Don’t speak when someone else is speaking.
Treat others the way you want to be treated.
Listen to others’ opinions.
Have your own mind.
Step up, step down.
Respect different thoughts.
Work together/everyone participate.
Don’t be a pessimist.
No drugs or alcohol.
Don’t give up.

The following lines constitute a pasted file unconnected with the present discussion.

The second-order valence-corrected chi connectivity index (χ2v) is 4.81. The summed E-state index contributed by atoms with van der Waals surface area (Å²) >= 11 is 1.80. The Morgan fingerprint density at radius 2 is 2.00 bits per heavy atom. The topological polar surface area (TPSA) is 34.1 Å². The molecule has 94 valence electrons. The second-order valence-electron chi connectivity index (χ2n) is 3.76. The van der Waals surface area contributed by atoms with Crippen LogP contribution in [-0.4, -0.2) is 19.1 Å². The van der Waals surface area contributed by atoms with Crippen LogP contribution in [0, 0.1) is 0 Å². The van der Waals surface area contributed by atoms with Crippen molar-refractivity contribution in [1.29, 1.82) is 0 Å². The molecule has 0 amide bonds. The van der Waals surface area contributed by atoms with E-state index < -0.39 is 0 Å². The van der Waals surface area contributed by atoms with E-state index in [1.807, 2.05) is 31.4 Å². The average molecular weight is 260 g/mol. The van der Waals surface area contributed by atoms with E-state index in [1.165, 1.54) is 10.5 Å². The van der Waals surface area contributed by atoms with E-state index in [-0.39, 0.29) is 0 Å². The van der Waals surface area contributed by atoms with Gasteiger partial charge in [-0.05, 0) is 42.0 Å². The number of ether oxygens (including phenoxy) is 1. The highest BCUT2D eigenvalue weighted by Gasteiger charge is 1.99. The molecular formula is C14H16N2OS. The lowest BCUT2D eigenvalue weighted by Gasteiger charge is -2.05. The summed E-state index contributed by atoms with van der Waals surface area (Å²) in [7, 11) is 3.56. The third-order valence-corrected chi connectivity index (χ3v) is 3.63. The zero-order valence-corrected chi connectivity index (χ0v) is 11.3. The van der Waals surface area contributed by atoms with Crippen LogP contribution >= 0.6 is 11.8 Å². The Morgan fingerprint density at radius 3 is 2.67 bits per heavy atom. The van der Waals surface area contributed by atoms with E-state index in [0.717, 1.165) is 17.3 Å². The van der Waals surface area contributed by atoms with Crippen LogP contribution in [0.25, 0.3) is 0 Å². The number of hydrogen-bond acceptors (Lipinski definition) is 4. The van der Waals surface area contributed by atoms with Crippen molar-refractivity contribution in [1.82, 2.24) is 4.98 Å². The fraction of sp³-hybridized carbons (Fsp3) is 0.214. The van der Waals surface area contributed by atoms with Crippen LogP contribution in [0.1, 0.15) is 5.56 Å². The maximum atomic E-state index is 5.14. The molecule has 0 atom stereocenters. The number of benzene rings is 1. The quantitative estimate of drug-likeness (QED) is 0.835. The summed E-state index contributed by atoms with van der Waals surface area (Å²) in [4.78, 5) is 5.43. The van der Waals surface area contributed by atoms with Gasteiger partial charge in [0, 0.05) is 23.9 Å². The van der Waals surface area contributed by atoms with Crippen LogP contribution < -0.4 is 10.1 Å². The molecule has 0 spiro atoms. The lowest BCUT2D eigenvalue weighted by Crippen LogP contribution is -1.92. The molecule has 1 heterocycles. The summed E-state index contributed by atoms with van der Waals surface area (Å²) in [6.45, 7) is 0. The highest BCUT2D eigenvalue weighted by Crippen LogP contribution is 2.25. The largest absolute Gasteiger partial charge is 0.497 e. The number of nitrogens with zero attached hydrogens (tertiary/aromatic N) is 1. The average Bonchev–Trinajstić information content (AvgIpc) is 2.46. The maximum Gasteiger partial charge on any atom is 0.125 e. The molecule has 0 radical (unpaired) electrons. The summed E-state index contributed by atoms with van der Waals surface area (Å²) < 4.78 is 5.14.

Students authored and signed the Constitution on the first day of Brown Summer High School. It became an integral part of our classroom environment even when the tape that adhered it to the wall occasionally gave way and the respected document found itself on the floor. We referred to the Constitution when jokes became insensitive; we reminded the students of what they agreed on when we monitored discussions; and we required that the students abide by the rules of the Constitution during the final debate. The Constitution was a truly living and real document in History 5B, and we believe it helped us greatly during many activities we did in the course of the class. The one pictured above, for instance, pertains to the Civil Rights Movement and experientially illustrates that "separate is inherently unequal." We distributed drinking straws and stirrers to the students, arbitrary deciding who will get a straw and who will get a stirrer. Then we asked the students to breathe through it for a minute, allowing them to stop the activity if it became too strenuous. Afterwards, the students were asked to describe their feelings and thoughts about segregation in their journals. To successfully engage in a learning process like this would have been impossible without a strong classroom culture, which set an explicit academic tone and ensured mutual respect. I believe this was done quite successfully with our constitution.